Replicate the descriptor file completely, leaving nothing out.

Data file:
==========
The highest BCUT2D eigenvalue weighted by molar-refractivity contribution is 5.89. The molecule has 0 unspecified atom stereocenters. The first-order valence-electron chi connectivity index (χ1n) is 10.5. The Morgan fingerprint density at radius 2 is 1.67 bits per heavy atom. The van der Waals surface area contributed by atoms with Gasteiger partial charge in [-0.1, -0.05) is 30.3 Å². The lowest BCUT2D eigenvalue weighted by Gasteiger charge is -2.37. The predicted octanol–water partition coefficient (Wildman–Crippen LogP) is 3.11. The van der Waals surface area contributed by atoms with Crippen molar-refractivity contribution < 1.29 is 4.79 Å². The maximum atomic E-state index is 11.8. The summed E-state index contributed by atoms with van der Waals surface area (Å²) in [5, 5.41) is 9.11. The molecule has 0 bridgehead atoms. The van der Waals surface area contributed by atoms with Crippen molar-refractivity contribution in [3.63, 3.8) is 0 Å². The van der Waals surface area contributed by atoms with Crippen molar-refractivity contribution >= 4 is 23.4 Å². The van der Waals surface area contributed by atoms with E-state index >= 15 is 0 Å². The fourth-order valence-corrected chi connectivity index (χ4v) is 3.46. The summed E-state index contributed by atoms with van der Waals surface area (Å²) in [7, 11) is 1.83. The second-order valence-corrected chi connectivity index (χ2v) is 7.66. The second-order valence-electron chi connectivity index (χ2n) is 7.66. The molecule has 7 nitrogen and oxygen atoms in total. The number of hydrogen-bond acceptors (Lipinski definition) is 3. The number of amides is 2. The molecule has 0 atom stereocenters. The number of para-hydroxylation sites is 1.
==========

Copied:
The highest BCUT2D eigenvalue weighted by molar-refractivity contribution is 5.89. The molecule has 0 unspecified atom stereocenters. The first-order valence-electron chi connectivity index (χ1n) is 10.5. The Morgan fingerprint density at radius 2 is 1.67 bits per heavy atom. The van der Waals surface area contributed by atoms with Gasteiger partial charge in [-0.1, -0.05) is 30.3 Å². The lowest BCUT2D eigenvalue weighted by Gasteiger charge is -2.37. The predicted octanol–water partition coefficient (Wildman–Crippen LogP) is 3.11. The van der Waals surface area contributed by atoms with Crippen molar-refractivity contribution < 1.29 is 4.79 Å². The maximum atomic E-state index is 11.8. The summed E-state index contributed by atoms with van der Waals surface area (Å²) in [5, 5.41) is 9.11. The molecule has 0 bridgehead atoms. The van der Waals surface area contributed by atoms with Crippen molar-refractivity contribution in [3.63, 3.8) is 0 Å². The van der Waals surface area contributed by atoms with Crippen molar-refractivity contribution >= 4 is 23.4 Å². The van der Waals surface area contributed by atoms with E-state index >= 15 is 0 Å². The fourth-order valence-corrected chi connectivity index (χ4v) is 3.46. The summed E-state index contributed by atoms with van der Waals surface area (Å²) in [7, 11) is 1.83. The second-order valence-corrected chi connectivity index (χ2v) is 7.66. The second-order valence-electron chi connectivity index (χ2n) is 7.66. The molecule has 7 nitrogen and oxygen atoms in total. The number of hydrogen-bond acceptors (Lipinski definition) is 3. The number of amides is 2. The molecule has 0 atom stereocenters. The number of para-hydroxylation sites is 1.